When we experience deep loss in life – whether from the death of a loved one or a “death” in some other area of our lives – grief is a natural response, and it looks different for everyone. From outpourings of sadness or anger, to feeling shut down and closed off, to the countless variations in between that we may encounter day by day and month by month, grief is an emotional farewell tour we each must navigate in our own unique way. That said, there are some tools that can help us find our way through it with more grace and ease, and one of the most powerful of these is mindfulness.

Mindfulness is the opposite of rumination and out-of-control emotional spiraling. It is the practice of choosing how and where to focus our attention, and it is a skill that can serve us very well as we traverse the most challenging times in life. Here are three ways you can use mindfulness to navigate your grief and create more peace and balance going forward.

1. Try mindfulness meditation: Do 10 minutes twice a day – or 20 minutes twice a day if you can make time. Look for guided meditations on Insight Timer or try my free Balanced Mind podcast on iTunes. Mix it up so that your mind is relaxing into the practice. Mindfulness meditation gives your brain a much-needed break. Meditation lowers your heart rate, blood pressure, and respiration. It decreases anxiety and depression, and helps you maintain healthy habits like diet and exercise. Mindfulness helps with interpersonal relationships, because you become less reactive. As your ability to pause strengthens, it enables you to choose a more skillful response in conversation with others.

2. Take self-compassion breaks throughout the day: Place your hand on your heart or where you find it most soothing. Acknowledge what’s going on. For instance, say to yourself, “This is a moment of suffering; this is hard.” Then connect yourself to the multitudes of humanity that are also suffering, knowing in your bones that you are not alone in your existential angst. Then tell yourself something helpful. My mom used to say, “This too shall pass.” I tend to say, “You’re going to be okay,” or something along those lines.

3. Take in the good: It’s normal for our brains to hang onto negative information, and when we’re grieving, the pain we are feeling can be overwhelming. However, there is a technique we can use to begin to condition our brains to have more good feelings. As psychologist and brain researcher Rick Hanson says, “Taking in the good is the deliberate internalization of positive experiences into implicit memory.” Here’s how it works:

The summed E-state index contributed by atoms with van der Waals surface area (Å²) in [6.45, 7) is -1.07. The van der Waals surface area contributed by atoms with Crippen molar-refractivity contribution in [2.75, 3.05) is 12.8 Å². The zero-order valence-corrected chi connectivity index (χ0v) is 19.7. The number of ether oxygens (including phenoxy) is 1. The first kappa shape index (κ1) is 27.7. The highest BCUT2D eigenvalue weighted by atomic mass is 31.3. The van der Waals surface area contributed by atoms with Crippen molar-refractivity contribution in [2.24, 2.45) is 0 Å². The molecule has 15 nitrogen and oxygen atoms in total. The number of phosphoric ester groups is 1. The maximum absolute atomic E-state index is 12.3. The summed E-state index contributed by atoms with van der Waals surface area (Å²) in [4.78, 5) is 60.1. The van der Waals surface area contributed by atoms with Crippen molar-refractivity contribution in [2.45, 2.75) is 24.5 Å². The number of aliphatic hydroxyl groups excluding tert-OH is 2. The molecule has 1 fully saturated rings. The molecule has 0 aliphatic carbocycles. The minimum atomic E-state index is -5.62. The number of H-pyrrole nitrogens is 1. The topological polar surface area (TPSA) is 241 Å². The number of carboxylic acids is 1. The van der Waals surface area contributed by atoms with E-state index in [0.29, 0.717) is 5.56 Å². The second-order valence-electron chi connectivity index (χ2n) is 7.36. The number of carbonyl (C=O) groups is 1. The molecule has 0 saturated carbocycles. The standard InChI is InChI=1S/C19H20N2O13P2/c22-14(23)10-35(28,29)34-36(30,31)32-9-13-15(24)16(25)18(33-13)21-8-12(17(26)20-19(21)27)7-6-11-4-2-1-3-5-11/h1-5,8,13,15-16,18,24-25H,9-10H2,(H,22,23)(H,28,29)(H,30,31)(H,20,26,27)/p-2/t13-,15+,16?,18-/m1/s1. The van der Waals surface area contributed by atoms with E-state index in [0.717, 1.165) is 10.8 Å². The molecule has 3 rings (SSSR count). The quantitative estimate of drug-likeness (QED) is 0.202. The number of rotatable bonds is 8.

H – Have a good experience. Tune in and be mindful when you notice that a good experience is occurring.
E – Enrich it to install it. Instead of thinking, “Wow, nice sunset. What’s for dinner?” try really noticing the sunset for a breath or two: “Wow, what a gorgeous sunset. Look at those colors. That is truly amazing.” You are giving yourself time to enrich this positive mental state.
A – Absorb it as if you are filling your body up with the good experience. Enriching and absorbing will push that positive mental state into a neural trait. What fires together, wires together! You are making a happy bridge in your brain, which helps to counteract your natural negativity bias.
L – Link positive and negative material. This is an optional last step in which you can link this positive experience you’re having to another challenging experience and supplant that negative mental state with this positive mental state.

Wherever you are in your grieving process, realize that grief is not a “one size fits all” experience. Pay close attention to what self-care needs are coming up now for your attention, and give yourself the gift of accepting yourself (and your process) exactly as you are.

Author's Bio: 

About: Mindfulness expert and author Julie Potiker is an attorney who began her serious study and investigation of mindfulness after graduating from the Mindfulness-Based Stress Reduction program at the University of California, San Diego. She went on to become trained to teach Mindful Self-Compassion, and completed the Positive Neuroplasticity Training Professional Course with Rick Hanson. Now, she shares these and other mindfulness techniques with the world through her Mindful Methods for Life trainings and her new book: “Life Falls Apart, but You Don’t Have To: Mindful Methods for Staying Calm In the Midst of Chaos.” For more information, visit www.MindfulMethodsForLife.com.